About two years ago, I bought an Acer 1830T as a cheap second laptop to throw in my bag (alongside my work-issued Macbook Pro; I segregate work and personal computing fairly rigorously when I'm employed).
Some people say you can't get a decent laptop for much less than $1,000, and indeed many cheap laptops are terrible. However, I found that I used this dinky little plastic laptop almost as much as the Macbook Pro, and often enjoyed doing so. Even now, having quit my job and bought a workstation-class laptop for personal hacking, I still reach for the 1830T pretty often because it's tiny and light.
I'm also planning a 9-week multi-country international trip in the near future. Losing my big expensive workstation laptop would be hugely painful. Losing the 1830T would be an annoying but tolerable inconvenience. Guess which laptop I'll be toting around the globe to hostels and sundry.
On the other hand, even after all this time, the keyboard and touchpad still feel a little awkward compared to other keyboards and pointing devices I use.
Overall, I'm happy with the return on investment for this machine. However, if I were looking for a new machine to fill a similar role today, I would probably spend slightly more and get an Thinkpad X131e (Intel version), mostly due to Lenovo's superior ergonomics.
Replacing the hard disk with an SSD
Recently, I dropped this laptop on a hardwood floor while the disk was churning vigorously on a vagrant suspend. The disk was destroyed. I back up everything that matters, to a mixture of external disks and remote git repositories, so the permanent data loss was minimal. Still, the laptop needed a new hard drive.
SSDs have gotten amazingly cheap. I got the 120GB Samsung 840, which currently retails for $100. Granted, spinning-platter hard drives are even cheaper — a 500GB 7200RPM 2.5" drive costs about $60 — but a 120GB SSD is silent, much more durable, much faster, and large enough for everything I'm going to do with this laptop. So I bought the SSD.
A younger version of myself would have installed Linux next, and called it a day. I decided to try to get Acer's Windows 7 image running on it again instead. In hindsight, I can't fully justify this decision, except with reference to vague worries about whether suspend and the HDMI output would work well. Regardless, if you're reading this, I imagine you might want to reinstall Windows too, so I'll go into some detail about the process.
Now, by default, Acer expects the hard disk to be configured with a recovery partition, so that the system can be restored directly from the hard disk ("D2D recovery") in case of OS corruption. I think this is a waste of time and space, particularly since I ordered recovery CDs anyway (see below). However, if you want to try to set up a recovery partition prior to installing the OS, then feel free to wade through threads like this for help. The instructions below won't bother.
Here are the steps I took:
- Order Acer eRecovery discs for my machine's serial number, and wait for them to arrive. It took 3 days in total, from the day I ordered online until the day I received the discs by expedited FedEx, and cost about $38 including shipping. The package I received contained 4 discs: "System Disc (1 of 1)", "Recover Disc (1 of 2)", "Recovery Disc (2 of 2)", and "Language Disc".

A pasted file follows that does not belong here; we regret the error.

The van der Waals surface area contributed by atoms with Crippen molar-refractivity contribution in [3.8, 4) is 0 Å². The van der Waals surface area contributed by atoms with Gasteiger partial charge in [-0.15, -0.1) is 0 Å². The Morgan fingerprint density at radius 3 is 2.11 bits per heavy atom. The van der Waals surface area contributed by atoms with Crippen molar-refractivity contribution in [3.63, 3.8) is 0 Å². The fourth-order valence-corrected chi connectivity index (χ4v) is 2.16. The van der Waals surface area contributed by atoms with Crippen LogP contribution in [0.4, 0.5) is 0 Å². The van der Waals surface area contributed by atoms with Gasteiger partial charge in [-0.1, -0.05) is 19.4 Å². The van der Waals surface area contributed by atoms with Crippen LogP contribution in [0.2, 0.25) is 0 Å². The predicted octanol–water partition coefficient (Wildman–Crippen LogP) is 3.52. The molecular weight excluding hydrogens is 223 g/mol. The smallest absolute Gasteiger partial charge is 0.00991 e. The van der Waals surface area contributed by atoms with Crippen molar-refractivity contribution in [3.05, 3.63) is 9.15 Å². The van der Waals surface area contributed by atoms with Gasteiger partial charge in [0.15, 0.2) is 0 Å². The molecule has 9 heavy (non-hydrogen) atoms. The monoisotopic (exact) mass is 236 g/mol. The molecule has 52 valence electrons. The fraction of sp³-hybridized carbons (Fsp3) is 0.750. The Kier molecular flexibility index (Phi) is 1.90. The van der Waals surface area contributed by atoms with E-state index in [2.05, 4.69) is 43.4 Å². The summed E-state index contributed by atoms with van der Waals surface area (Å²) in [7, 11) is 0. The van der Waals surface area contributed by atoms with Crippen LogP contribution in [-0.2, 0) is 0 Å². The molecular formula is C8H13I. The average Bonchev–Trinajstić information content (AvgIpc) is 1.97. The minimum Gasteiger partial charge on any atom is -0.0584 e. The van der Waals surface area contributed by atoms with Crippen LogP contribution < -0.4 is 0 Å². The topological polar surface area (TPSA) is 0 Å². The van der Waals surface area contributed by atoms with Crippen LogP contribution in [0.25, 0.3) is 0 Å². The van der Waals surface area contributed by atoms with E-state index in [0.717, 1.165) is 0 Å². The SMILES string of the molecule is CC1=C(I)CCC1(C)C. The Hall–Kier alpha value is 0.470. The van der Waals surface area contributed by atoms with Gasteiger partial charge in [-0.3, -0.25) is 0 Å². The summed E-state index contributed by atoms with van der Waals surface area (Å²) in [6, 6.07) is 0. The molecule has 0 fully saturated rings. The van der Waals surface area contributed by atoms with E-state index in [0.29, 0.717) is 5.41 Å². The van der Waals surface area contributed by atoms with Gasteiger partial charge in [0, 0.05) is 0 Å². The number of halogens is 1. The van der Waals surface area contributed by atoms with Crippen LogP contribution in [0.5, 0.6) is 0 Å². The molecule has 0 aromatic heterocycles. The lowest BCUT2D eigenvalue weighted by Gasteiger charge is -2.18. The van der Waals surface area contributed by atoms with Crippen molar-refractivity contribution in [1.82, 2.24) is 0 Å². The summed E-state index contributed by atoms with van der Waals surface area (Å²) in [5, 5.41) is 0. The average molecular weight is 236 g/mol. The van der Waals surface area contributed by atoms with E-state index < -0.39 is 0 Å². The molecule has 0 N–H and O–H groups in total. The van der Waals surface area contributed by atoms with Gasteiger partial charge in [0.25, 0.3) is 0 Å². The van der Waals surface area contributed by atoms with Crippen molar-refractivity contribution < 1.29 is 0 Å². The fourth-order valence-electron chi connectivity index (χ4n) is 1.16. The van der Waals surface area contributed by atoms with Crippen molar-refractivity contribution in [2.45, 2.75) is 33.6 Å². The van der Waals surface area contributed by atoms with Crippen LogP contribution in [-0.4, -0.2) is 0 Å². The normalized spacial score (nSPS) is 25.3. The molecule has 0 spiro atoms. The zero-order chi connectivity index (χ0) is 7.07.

- Open up the laptop's bottom panel with a small cross-head screwdriver. The RAM, wireless card, and hard drive are all easily accessible. It is trivial to remove the old hard drive and swap in a replacement, as the image below shows.
- Connect an external USB CD-ROM drive and insert the disc labeled "System Disc".
- Turn on the machine. During the boot screen, press F2 to enter BIOS setup. In the "Main" section, find the option labeled "D2D Recovery" and toggle it to "Disabled". Press F10 to save and exit.
- During the reboot, quickly press F12 to bring up the boot order menu. Select the CD-ROM drive and press Enter.
- At the first menu screen, select a language.
- At the second menu screen, select the option to "Completely Restore System to Factory Defaults".
- Follow the onscreen instructions, inserting new discs when prompted. The recovery program may eventually ask you to insert a nonexistent "System Disc 2". This is a defect in Acer's recovery software. I am not sure if this is somehow specific to the discs I got (are these recovery discs burned on demand, or mass-produced?). Regardless, here's what I did to deal with this error:
- Hard reboot by holding down the power button until the machine turns off.
- Turn on the computer. Once again, at the boot screen, press F12 and boot from the CD-ROM.
- At the first menu screen, select the option to "Restore Operating System and Retain User Data". There will be no user data to back up, but this is harmless. It appears that in this recovery code path, the defect which requests "System Disc 2" is not triggered.
- I found that, for some reason, the default recovery image did not include drivers for the Broadcom wireless card. I plugged into a wired network, went to Acer's 1830T driver page, and downloaded and installed the Broadcom Wireless LAN Driver dated 2011/08/23. (Not all 1830T machines contain a Broadcom card, so this step may not apply.)
From then on, it was merely the usual routine of repeatedly running Windows Update until fixpoint, uninstalling crapware, and installing the considerable complement of additional software needed to make Windows a tolerable development environment.
This probably sounds like a huge hassle, and it was, particularly the "insert System Disc 2" problem. Ultimately, though, I resurrected a broken laptop for about $138, and I expect this laptop to last at least another year, so I suppose it was worth the trouble.